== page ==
An interview with Wyoming Public Radio News Director Bob Beck.
It’s the halfway point of the Wyoming legislative session, and Wyoming Public Radio News Director Bob Beck joins Morning Edition Host Caroline Ballard to discuss what the big issues are for the state's lawmakers.
In his State of the State address, Governor Matt Mead urged the legislature to find ways to stabilize education funding, which relies heavily on revenues from the energy industry. But attempts to diversify the tax base — to protect school finance from booms and busts — have gone nowhere. Lawmakers who oppose generating new revenue sources say school finance is too opaque. They want more time to settle their uncertainty.
Legislation to further cut education funding is making its way through the Wyoming legislature. Wednesday a bill sponsored by Senator Ray Peterson proposing approximately $140 million in cuts was discussed in committee.
Those reductions would be achieved through increased state control over district expenditures. Currently school districts have block grants, which they spend how they see fit. State accountability measures are in place to guarantee that spending benefits the educational needs of kids.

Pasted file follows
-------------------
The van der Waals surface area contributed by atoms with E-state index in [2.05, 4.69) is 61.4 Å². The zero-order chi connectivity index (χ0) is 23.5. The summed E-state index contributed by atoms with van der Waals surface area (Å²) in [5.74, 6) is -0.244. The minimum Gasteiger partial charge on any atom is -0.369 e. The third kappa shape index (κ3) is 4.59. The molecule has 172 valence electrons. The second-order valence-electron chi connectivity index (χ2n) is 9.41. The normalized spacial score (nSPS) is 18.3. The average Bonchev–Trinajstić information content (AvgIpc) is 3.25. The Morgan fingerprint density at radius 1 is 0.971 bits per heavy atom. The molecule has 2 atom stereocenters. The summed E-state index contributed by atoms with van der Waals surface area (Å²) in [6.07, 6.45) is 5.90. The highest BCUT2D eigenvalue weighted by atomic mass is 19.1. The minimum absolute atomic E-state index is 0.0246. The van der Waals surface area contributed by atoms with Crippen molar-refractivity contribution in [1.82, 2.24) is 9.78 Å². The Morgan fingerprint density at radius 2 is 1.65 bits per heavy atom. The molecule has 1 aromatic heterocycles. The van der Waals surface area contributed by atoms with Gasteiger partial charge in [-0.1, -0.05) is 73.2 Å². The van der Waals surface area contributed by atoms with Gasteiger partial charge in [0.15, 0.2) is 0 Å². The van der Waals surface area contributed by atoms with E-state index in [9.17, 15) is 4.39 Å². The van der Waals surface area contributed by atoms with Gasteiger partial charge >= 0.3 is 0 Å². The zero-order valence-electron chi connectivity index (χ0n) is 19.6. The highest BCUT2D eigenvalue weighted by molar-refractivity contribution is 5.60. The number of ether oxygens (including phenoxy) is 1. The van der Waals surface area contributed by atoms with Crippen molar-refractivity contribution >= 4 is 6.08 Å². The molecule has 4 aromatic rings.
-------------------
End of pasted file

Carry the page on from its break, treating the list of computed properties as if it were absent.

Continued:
You may have heard a little about Blockchain, but if some people in Wyoming have their way, you will learn a lot about it. Because according to these experts, legislation that Wyoming lawmakers are considering this year could open the floodgates for Blockchain businesses. Some lawmakers are comparing it to the internet boom of the 1990’s and say it could completely change Wyoming’s economic future.
Wyoming’s House of Representatives passed a bill Tuesday that would sharpen anti-stalking laws.
House Bill 8 raises the maximum penalty for misdemeanor stalking from six months to one year, with up to three years of probation. The maximum penalty for felony stalking is 10 years under existing state law.